Delving Deeper into Ember

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Vi: Today, I was not well so I worked from home. Working from home has its upsides. I’ve been in bed on the computer the whole day (although I don’t think that’s something to brag about) and it’s super comfy in PJ. The downside of working from home is that I’ve been eating biscuits, rice crackers etc… pretty much anything that I can find at home… and the temptation to internet browse is great. Meanwhile, how cute is Ember’s Tomster - wonder if he’s a guinea pig. My fav is the Fishy Tomster - so adorable!

Today, I went to create a todoapp MVC using the ember framework, however, using the cuticleapp didn’t exactly work for me, so I found this great blog post from brownie3003. The main reason why this worked for me and the others didn’t was:

This was written in May/June - so recent It used Ember CLI which created the scaffold - using the Ember guides didn’t work with this and we had spend all of yesterday creating the dependencies…. and why waste something if it works…

This activity was fantastic… while there’s still a fair way to go… it was good in getting some form of understanding. Here’s stuff that I learnt and found interesting (mainly quoted from brownie3003’s website).

Ember Data is a library for robustly managing model data in Ember.js applications. We’ll often see ES6 import statements like import DS from ‘ember-data’; that signals the usage of Ember Data.

A model is represented by an object that stores persistent state (long term living data).

Fixtures are used to define sample data without the need of querying a backend server.

In Ember Data, the logic for communicating with a backend data store lives in the Adapter. If the set of backend rules is consistent, we can set up an application-wide adapter, called ApplicationAdapter.

Here’s other stuff I found interesting about Ember:

No. 1 Naming convention in Ember and Rails

I also found the way they set up names is kinda similar to Rails. In Rails, say you wanted to create a thing to handle Posts. You’d have a Post model, a Posts controller, and a Posts view that would have the relevant view pages like index, create and show. In Ember, you have the: Todos template which is a handlebars file, the Todos route which was defined in the Router (which manages Routes and Resources) and the Model is a singular: Todo. I also found it neat how in the route, there will be a hook that returns all the records of a type. It looks like this…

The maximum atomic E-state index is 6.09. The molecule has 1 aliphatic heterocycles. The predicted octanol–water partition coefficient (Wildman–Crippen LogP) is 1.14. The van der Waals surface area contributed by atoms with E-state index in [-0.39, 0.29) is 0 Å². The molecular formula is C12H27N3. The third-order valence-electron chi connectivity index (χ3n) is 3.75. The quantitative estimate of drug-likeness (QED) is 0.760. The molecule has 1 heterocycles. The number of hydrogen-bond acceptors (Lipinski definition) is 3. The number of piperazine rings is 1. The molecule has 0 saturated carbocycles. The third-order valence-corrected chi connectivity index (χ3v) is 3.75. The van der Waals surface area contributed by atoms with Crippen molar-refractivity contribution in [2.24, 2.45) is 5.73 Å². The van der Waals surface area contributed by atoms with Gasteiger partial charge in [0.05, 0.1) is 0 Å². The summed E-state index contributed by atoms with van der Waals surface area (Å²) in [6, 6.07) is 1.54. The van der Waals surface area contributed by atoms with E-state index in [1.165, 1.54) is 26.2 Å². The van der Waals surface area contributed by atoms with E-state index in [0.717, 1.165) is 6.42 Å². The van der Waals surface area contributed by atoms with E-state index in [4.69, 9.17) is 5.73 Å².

import Ember from 'ember';
export default Ember.Route.extend({
    model: function() {
        return this.modelFor('todos');

No. 2 No ‘Else If’ in Handlebars

In Javascript, you have an if, else if etc.. and else. I’m used to the elsif in Ruby. But… in handlebars, there is no ‘else if’ or ‘elsif’….

No. 3 The way the loop looks in Handlebars…

The #each is used… in long form, this is: …

  <section id="main">
    <ul id="todo-list">
          <input type="checkbox" class="toggle">
          <label></label></button class="destroy"></button>

No. 4 Adapters and handling data

I like how with Ember there is no ‘database’ per se in its tradition. I see a lot of the below code and think that it might be importing data from the library into the backend store and exporting sample data from the application via the fixture?…

In app > adapters > application.js

import DS from 'ember-data'; 
export default DS.FixtureAdapter.extend();

It took pretty much the whole day (it’s 10:36pm now… but it’s so easy for time to fly by when you do this stuff… and also if you’re in a comfy bed).

At the beginning (which was yesterday), I didn’t like Ember that much, mainly because I didn’t understand it, but I’m starting to really appreciate what a great framework it is… how neat is it that one can create an app without a controller and manage a lot of it with the routes. It’s very clever.

I’m starting to feel that Ember’s kind of girl that travels with everything they need (in their handbag) where they can retrieve what they need instead of going back to a closet (database). Now… if only I could find that uber handbag…

Written on July 8, 2015